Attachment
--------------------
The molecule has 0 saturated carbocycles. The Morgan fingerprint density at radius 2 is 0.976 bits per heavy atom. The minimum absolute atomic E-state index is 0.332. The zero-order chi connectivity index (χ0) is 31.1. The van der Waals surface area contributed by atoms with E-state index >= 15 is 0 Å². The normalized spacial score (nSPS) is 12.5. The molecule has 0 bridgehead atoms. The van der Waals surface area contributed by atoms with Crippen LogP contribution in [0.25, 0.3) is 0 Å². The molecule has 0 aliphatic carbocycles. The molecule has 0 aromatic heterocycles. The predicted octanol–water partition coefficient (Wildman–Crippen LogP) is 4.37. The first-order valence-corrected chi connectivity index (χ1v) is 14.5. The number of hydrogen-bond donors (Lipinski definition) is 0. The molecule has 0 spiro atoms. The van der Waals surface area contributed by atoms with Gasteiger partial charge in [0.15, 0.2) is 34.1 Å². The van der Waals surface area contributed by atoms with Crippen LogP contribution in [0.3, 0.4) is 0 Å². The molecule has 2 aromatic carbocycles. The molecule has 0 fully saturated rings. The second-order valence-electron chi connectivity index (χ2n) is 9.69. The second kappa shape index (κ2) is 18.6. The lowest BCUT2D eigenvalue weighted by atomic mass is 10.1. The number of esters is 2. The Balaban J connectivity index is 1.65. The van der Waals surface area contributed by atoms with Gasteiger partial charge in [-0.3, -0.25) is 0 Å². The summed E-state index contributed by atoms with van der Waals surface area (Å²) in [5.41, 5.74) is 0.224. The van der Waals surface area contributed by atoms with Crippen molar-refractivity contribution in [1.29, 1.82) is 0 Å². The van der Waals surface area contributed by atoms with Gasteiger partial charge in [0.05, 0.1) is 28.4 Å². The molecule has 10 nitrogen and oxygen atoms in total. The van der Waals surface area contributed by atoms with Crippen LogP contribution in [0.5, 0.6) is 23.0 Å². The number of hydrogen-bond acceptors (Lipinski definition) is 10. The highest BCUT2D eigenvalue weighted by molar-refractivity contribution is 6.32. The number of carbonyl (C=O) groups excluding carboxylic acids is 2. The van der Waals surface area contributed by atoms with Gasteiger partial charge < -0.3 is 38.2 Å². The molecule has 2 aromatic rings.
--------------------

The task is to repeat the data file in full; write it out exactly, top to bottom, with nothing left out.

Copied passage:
The molecule has 0 saturated carbocycles. The Morgan fingerprint density at radius 2 is 0.976 bits per heavy atom. The minimum absolute atomic E-state index is 0.332. The zero-order chi connectivity index (χ0) is 31.1. The van der Waals surface area contributed by atoms with E-state index >= 15 is 0 Å². The normalized spacial score (nSPS) is 12.5. The molecule has 0 bridgehead atoms. The van der Waals surface area contributed by atoms with Crippen LogP contribution in [0.25, 0.3) is 0 Å². The molecule has 0 aliphatic carbocycles. The molecule has 0 aromatic heterocycles. The predicted octanol–water partition coefficient (Wildman–Crippen LogP) is 4.37. The first-order valence-corrected chi connectivity index (χ1v) is 14.5. The number of hydrogen-bond donors (Lipinski definition) is 0. The molecule has 0 spiro atoms. The van der Waals surface area contributed by atoms with Gasteiger partial charge in [0.15, 0.2) is 34.1 Å². The van der Waals surface area contributed by atoms with Crippen LogP contribution in [0.3, 0.4) is 0 Å². The molecule has 2 aromatic carbocycles. The molecule has 0 fully saturated rings. The second-order valence-electron chi connectivity index (χ2n) is 9.69. The second kappa shape index (κ2) is 18.6. The lowest BCUT2D eigenvalue weighted by atomic mass is 10.1. The number of esters is 2. The Balaban J connectivity index is 1.65. The van der Waals surface area contributed by atoms with Gasteiger partial charge in [-0.3, -0.25) is 0 Å². The summed E-state index contributed by atoms with van der Waals surface area (Å²) in [5.41, 5.74) is 0.224. The van der Waals surface area contributed by atoms with Crippen molar-refractivity contribution in [1.29, 1.82) is 0 Å². The van der Waals surface area contributed by atoms with Gasteiger partial charge in [0.05, 0.1) is 28.4 Å². The molecule has 10 nitrogen and oxygen atoms in total. The van der Waals surface area contributed by atoms with Crippen LogP contribution in [0.5, 0.6) is 23.0 Å². The number of hydrogen-bond acceptors (Lipinski definition) is 10. The highest BCUT2D eigenvalue weighted by molar-refractivity contribution is 6.32. The number of carbonyl (C=O) groups excluding carboxylic acids is 2. The van der Waals surface area contributed by atoms with Gasteiger partial charge < -0.3 is 38.2 Å². The molecule has 2 aromatic rings.